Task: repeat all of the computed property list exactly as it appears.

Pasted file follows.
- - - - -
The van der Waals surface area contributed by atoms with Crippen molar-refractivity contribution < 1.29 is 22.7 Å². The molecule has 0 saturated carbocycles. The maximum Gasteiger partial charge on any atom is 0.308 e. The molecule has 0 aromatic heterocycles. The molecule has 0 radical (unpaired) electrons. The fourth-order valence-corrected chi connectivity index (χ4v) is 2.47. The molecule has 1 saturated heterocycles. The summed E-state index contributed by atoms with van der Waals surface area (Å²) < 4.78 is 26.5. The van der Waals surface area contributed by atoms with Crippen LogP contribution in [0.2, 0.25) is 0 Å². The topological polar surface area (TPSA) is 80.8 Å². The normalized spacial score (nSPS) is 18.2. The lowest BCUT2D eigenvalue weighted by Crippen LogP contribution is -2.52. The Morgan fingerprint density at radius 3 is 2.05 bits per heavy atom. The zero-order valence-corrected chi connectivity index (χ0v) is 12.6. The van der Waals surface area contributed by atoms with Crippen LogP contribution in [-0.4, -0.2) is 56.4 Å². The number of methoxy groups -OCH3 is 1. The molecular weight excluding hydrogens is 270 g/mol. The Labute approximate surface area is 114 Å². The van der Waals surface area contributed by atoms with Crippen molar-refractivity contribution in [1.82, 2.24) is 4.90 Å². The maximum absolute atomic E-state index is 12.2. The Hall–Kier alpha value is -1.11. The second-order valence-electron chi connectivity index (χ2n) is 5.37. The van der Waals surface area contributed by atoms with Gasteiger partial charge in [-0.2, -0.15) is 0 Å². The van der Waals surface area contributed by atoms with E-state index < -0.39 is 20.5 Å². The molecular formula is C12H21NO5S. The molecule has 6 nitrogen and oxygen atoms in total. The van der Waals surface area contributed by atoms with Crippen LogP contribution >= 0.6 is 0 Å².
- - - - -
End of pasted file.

The van der Waals surface area contributed by atoms with Crippen molar-refractivity contribution < 1.29 is 22.7 Å². The molecule has 0 saturated carbocycles. The maximum Gasteiger partial charge on any atom is 0.308 e. The molecule has 0 aromatic heterocycles. The molecule has 0 radical (unpaired) electrons. The fourth-order valence-corrected chi connectivity index (χ4v) is 2.47. The molecule has 1 saturated heterocycles. The summed E-state index contributed by atoms with van der Waals surface area (Å²) < 4.78 is 26.5. The van der Waals surface area contributed by atoms with Crippen LogP contribution in [0.2, 0.25) is 0 Å². The topological polar surface area (TPSA) is 80.8 Å². The normalized spacial score (nSPS) is 18.2. The lowest BCUT2D eigenvalue weighted by Crippen LogP contribution is -2.52. The Morgan fingerprint density at radius 3 is 2.05 bits per heavy atom. The zero-order valence-corrected chi connectivity index (χ0v) is 12.6. The van der Waals surface area contributed by atoms with Crippen LogP contribution in [-0.4, -0.2) is 56.4 Å². The number of methoxy groups -OCH3 is 1. The molecular weight excluding hydrogens is 270 g/mol. The Labute approximate surface area is 114 Å². The van der Waals surface area contributed by atoms with Crippen molar-refractivity contribution in [1.82, 2.24) is 4.90 Å². The maximum absolute atomic E-state index is 12.2. The Hall–Kier alpha value is -1.11. The second-order valence-electron chi connectivity index (χ2n) is 5.37. The van der Waals surface area contributed by atoms with Gasteiger partial charge in [-0.2, -0.15) is 0 Å². The van der Waals surface area contributed by atoms with E-state index < -0.39 is 20.5 Å². The molecular formula is C12H21NO5S. The molecule has 6 nitrogen and oxygen atoms in total. The van der Waals surface area contributed by atoms with Crippen LogP contribution >= 0.6 is 0 Å².